Beware the AI ‘Botshit’

This title comes from a recent OpEd piece in the Guardian by Andre Spicer, a professor of organisational behaviour at the Bayes Business School at City, University of London. “Unless checks are put in place, citizens and voters may soon face AI-generated content that bears no relation to reality”.

Referring to an AI-generated fake video of Hillary Clinton, the former Democratic Party presidential candidate and Secretary of State, praising and warmly endorsing a Republican presidential hopeful, Prof. Spicer argues that “generative AI could profoundly reshape politics in the near future”.

Concerns about the impact of generative AI on elections have become urgent as we enter a year in which billions of people across the planet will vote. During 2024, it is projected that there will be elections in Taiwan, India, Russia, South Africa, Mexico, Iran, Pakistan, Indonesia, the European Union, the US and the UK. Many of these elections will not determine just the future of nation states; they will also shape how we tackle global challenges such as geopolitical tensions and the climate crisis. It is likely that each of these elections will be influenced by new generative AI technologies in the same way the elections of the 2010s were shaped by social media.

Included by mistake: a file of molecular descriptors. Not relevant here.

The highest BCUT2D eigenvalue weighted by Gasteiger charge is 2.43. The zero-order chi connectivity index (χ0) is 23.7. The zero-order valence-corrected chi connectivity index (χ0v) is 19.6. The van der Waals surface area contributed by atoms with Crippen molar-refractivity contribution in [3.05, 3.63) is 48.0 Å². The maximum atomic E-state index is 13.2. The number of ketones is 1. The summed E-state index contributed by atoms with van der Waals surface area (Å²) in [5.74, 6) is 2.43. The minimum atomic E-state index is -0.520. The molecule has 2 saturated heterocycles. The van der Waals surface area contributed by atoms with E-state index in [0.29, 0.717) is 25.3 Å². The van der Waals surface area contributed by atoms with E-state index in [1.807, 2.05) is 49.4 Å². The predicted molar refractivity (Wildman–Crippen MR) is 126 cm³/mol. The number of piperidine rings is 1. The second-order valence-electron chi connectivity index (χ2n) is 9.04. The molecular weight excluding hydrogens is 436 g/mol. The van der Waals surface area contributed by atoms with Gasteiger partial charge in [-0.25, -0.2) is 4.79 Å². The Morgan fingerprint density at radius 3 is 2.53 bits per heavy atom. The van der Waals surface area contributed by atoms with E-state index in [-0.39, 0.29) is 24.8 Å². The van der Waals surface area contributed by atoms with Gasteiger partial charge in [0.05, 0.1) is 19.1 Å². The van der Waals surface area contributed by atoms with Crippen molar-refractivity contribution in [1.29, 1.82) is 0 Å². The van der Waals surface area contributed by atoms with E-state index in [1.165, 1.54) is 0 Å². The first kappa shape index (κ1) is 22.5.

– Prof. Andre Spicer in The Guardian OpEd

Prof. Spicer references a recent paper he co-wrote with colleagues, in which they attempted to understand the botshit and how it worked, which he explains in the piece this way: “It is well known that generative AI technologies such as ChatGPT can produce what are called “hallucinations”. This is because generative AI answers questions by making statistically informed guesses. Often these guesses are correct, but sometimes they are wildly off. The result can be artificially generated “hallucinations” that bear little relationship to reality, such as explanations or images that seem superficially plausible, but aren’t actually the correct answer to whatever the question was.”

“But at the moment its negative uses are most obvious, and more likely to affect us imminently. It is vital we strive to ensure that generative AI is used for beneficial purposes and does not simply lead to more botshit,” Prof Spicer concludes.